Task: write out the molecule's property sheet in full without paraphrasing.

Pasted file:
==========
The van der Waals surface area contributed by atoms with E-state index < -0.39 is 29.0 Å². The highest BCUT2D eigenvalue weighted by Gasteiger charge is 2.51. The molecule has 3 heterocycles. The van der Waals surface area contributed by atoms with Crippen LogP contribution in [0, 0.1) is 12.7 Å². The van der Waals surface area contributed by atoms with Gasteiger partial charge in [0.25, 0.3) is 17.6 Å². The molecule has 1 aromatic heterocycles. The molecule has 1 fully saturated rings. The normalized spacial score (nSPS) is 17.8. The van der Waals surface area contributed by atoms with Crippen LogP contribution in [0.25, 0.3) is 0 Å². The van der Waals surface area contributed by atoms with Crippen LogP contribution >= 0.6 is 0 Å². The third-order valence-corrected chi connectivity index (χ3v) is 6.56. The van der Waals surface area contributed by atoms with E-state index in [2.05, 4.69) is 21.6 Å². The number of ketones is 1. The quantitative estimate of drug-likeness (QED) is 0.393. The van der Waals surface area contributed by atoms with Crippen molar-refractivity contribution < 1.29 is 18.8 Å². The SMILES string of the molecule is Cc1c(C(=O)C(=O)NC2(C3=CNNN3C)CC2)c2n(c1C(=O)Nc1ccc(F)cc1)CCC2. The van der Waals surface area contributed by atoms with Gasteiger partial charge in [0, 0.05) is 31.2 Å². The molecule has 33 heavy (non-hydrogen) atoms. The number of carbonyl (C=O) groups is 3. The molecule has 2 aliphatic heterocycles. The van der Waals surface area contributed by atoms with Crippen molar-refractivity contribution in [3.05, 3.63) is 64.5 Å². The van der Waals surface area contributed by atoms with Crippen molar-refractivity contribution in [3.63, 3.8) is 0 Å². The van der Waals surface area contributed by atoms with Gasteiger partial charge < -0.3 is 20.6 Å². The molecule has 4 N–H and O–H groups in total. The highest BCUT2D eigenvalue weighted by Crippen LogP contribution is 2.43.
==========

The van der Waals surface area contributed by atoms with E-state index < -0.39 is 29.0 Å². The highest BCUT2D eigenvalue weighted by Gasteiger charge is 2.51. The molecule has 3 heterocycles. The van der Waals surface area contributed by atoms with Crippen LogP contribution in [0, 0.1) is 12.7 Å². The van der Waals surface area contributed by atoms with Gasteiger partial charge in [0.25, 0.3) is 17.6 Å². The molecule has 1 aromatic heterocycles. The molecule has 1 fully saturated rings. The normalized spacial score (nSPS) is 17.8. The van der Waals surface area contributed by atoms with Crippen LogP contribution in [0.25, 0.3) is 0 Å². The van der Waals surface area contributed by atoms with Crippen LogP contribution >= 0.6 is 0 Å². The third-order valence-corrected chi connectivity index (χ3v) is 6.56. The van der Waals surface area contributed by atoms with E-state index in [2.05, 4.69) is 21.6 Å². The number of ketones is 1. The quantitative estimate of drug-likeness (QED) is 0.393. The van der Waals surface area contributed by atoms with Crippen molar-refractivity contribution < 1.29 is 18.8 Å². The SMILES string of the molecule is Cc1c(C(=O)C(=O)NC2(C3=CNNN3C)CC2)c2n(c1C(=O)Nc1ccc(F)cc1)CCC2. The van der Waals surface area contributed by atoms with Gasteiger partial charge in [0, 0.05) is 31.2 Å². The molecule has 33 heavy (non-hydrogen) atoms. The number of carbonyl (C=O) groups is 3. The molecule has 2 aliphatic heterocycles. The van der Waals surface area contributed by atoms with Crippen molar-refractivity contribution in [3.05, 3.63) is 64.5 Å². The van der Waals surface area contributed by atoms with Crippen molar-refractivity contribution in [3.63, 3.8) is 0 Å². The van der Waals surface area contributed by atoms with Gasteiger partial charge < -0.3 is 20.6 Å². The molecule has 4 N–H and O–H groups in total. The highest BCUT2D eigenvalue weighted by Crippen LogP contribution is 2.43.